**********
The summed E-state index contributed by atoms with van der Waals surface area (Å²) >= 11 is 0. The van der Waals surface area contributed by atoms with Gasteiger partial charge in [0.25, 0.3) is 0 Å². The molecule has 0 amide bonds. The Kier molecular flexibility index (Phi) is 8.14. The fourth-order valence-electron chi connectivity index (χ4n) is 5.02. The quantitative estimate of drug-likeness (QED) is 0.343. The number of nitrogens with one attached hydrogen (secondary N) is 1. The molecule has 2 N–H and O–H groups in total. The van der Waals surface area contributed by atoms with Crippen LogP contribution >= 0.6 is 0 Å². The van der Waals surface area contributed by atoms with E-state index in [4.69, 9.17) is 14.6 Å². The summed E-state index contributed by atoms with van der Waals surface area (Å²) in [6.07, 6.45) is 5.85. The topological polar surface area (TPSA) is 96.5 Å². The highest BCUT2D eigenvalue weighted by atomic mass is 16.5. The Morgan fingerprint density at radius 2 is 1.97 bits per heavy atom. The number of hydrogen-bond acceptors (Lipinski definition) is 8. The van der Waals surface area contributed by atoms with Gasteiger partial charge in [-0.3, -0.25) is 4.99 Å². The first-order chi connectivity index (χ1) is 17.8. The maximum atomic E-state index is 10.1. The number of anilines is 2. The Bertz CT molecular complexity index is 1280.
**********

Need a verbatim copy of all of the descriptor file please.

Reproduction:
The summed E-state index contributed by atoms with van der Waals surface area (Å²) >= 11 is 0. The van der Waals surface area contributed by atoms with Gasteiger partial charge in [0.25, 0.3) is 0 Å². The molecule has 0 amide bonds. The Kier molecular flexibility index (Phi) is 8.14. The fourth-order valence-electron chi connectivity index (χ4n) is 5.02. The quantitative estimate of drug-likeness (QED) is 0.343. The number of nitrogens with one attached hydrogen (secondary N) is 1. The molecule has 2 N–H and O–H groups in total. The van der Waals surface area contributed by atoms with Crippen LogP contribution >= 0.6 is 0 Å². The van der Waals surface area contributed by atoms with E-state index in [4.69, 9.17) is 14.6 Å². The summed E-state index contributed by atoms with van der Waals surface area (Å²) in [6.07, 6.45) is 5.85. The topological polar surface area (TPSA) is 96.5 Å². The highest BCUT2D eigenvalue weighted by atomic mass is 16.5. The Morgan fingerprint density at radius 2 is 1.97 bits per heavy atom. The number of hydrogen-bond acceptors (Lipinski definition) is 8. The van der Waals surface area contributed by atoms with Gasteiger partial charge in [-0.3, -0.25) is 4.99 Å². The first-order chi connectivity index (χ1) is 17.8. The maximum atomic E-state index is 10.1. The number of anilines is 2. The Bertz CT molecular complexity index is 1280.